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HIFN(4)                   OpenBSD Programmer's Manual                  HIFN(4)

NAME
     hifn - Hifn 7751/7951/7811 crypto accelerator

SYNOPSIS
     hifn* at pci? dev ? function ?

DESCRIPTION
     The hifn driver supports various cards containing the Hifn 7751, Hifn
     7951, Hifn 7811, or Hifn 9751 chipsets, such as

           Invertex AEON   No longer being made.  Came as 128KB SRAM model, or
                           2MB DRAM model.

           Hifn 7751       Reference board with 512KB SRAM.

           PowerCrypt      See http://www.powercrypt.com/.  Comes with 512KB
                           SRAM.

           XL-Crypt        See http://www.powercrypt.com/.  Only board based
                           on 7811 (which is faster than 7751 and has a random
                           number generator).

           NetSec 7751     See http://www.netsec.net/.  Supports the most
                           IPsec sessions, with 1MB SRAM.

           Soekris Engineering vpn1201 and vpn1211
                           See http://www.soekris.com/.  Contains a 7951 and
                           supports symmetric and random number operations.

           Hifn 9751       Reference board with 512KB SRAM.  This is really a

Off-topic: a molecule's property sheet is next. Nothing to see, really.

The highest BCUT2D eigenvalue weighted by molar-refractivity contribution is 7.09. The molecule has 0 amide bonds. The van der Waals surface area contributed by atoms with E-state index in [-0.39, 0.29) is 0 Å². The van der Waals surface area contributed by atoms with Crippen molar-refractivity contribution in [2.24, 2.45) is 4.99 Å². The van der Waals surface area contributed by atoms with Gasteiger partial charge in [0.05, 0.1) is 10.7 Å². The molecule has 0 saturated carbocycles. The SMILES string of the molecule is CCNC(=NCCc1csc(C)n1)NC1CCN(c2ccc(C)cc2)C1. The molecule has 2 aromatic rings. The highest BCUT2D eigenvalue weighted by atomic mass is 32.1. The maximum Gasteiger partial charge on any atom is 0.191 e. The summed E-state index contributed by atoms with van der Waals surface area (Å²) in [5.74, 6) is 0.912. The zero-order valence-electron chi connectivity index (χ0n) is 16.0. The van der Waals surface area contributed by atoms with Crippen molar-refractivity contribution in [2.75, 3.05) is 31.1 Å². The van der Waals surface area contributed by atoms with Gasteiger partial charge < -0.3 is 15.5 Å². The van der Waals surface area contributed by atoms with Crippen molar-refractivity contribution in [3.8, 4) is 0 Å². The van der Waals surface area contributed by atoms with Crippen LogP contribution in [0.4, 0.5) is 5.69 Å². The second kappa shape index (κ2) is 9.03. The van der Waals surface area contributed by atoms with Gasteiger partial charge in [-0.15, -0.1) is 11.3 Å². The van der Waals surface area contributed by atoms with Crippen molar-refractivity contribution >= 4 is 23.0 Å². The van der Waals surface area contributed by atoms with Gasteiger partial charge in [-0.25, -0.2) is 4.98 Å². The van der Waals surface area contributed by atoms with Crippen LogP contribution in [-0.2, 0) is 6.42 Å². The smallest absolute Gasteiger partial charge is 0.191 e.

Hifn 7751 which only supports compression.

     The hifn driver registers itself to accelerate DES, Triple-DES, ARC4,
     MD5, MD5-HMAC, SHA1, SHA1-HMAC, and LZS operations for ipsec(4) and
     crypto(4), except for the Hifn 9751 which only registers to support LZS.

     The Hifn 7951 and Hifn 7811 will also supply data to the kernel random(4)
     subsystem.

SEE ALSO
     crypt(3), crypto(4), intro(4), ipsec(4), random(4), crypto(9)

HISTORY
     The hifn device driver appeared in OpenBSD 2.7.

BUGS
     The 7751 chip starts out at initialization by only supporting compres-
     sion.  A proprietary algorithm, which has been reverse engineered, is re-
     quired to unlock the cryptographic functionality of the chip.  It is pos-
     sible for vendors to make boards which have a lock ID not known to the
     driver, but all vendors currently just use the obvious ID which is 13
     bytes of 0.

OpenBSD 3.4                     March 16, 2000                               1

NAME | SYNOPSIS | DESCRIPTION | SEE ALSO | HISTORY | BUGS

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